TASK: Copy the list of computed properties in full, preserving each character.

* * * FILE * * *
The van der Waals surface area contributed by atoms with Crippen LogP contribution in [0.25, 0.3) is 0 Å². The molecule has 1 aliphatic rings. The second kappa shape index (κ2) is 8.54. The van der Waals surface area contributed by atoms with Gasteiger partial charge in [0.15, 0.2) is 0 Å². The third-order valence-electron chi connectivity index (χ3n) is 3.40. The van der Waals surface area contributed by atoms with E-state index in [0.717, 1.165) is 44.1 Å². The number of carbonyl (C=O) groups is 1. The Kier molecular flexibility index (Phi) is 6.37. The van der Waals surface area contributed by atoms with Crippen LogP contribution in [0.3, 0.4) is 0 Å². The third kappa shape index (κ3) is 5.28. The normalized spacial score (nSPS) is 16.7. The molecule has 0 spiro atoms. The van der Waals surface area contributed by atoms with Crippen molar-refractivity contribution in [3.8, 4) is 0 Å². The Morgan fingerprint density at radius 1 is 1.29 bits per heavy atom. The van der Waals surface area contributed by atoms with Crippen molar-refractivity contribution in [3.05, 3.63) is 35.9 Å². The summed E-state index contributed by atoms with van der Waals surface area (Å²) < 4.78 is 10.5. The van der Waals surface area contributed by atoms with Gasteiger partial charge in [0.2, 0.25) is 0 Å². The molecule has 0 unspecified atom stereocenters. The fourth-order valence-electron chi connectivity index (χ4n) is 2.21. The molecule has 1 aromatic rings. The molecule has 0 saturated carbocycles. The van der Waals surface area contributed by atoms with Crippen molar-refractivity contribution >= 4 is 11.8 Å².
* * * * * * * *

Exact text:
The van der Waals surface area contributed by atoms with Crippen LogP contribution in [0.25, 0.3) is 0 Å². The molecule has 1 aliphatic rings. The second kappa shape index (κ2) is 8.54. The van der Waals surface area contributed by atoms with Gasteiger partial charge in [0.15, 0.2) is 0 Å². The third-order valence-electron chi connectivity index (χ3n) is 3.40. The van der Waals surface area contributed by atoms with E-state index in [0.717, 1.165) is 44.1 Å². The number of carbonyl (C=O) groups is 1. The Kier molecular flexibility index (Phi) is 6.37. The van der Waals surface area contributed by atoms with Crippen LogP contribution in [0.3, 0.4) is 0 Å². The third kappa shape index (κ3) is 5.28. The normalized spacial score (nSPS) is 16.7. The molecule has 0 spiro atoms. The van der Waals surface area contributed by atoms with Crippen molar-refractivity contribution in [3.8, 4) is 0 Å². The Morgan fingerprint density at radius 1 is 1.29 bits per heavy atom. The van der Waals surface area contributed by atoms with Crippen molar-refractivity contribution in [3.05, 3.63) is 35.9 Å². The summed E-state index contributed by atoms with van der Waals surface area (Å²) < 4.78 is 10.5. The van der Waals surface area contributed by atoms with Gasteiger partial charge in [0.2, 0.25) is 0 Å². The molecule has 0 unspecified atom stereocenters. The fourth-order valence-electron chi connectivity index (χ4n) is 2.21. The molecule has 1 aromatic rings. The molecule has 0 saturated carbocycles. The van der Waals surface area contributed by atoms with Crippen molar-refractivity contribution >= 4 is 11.8 Å².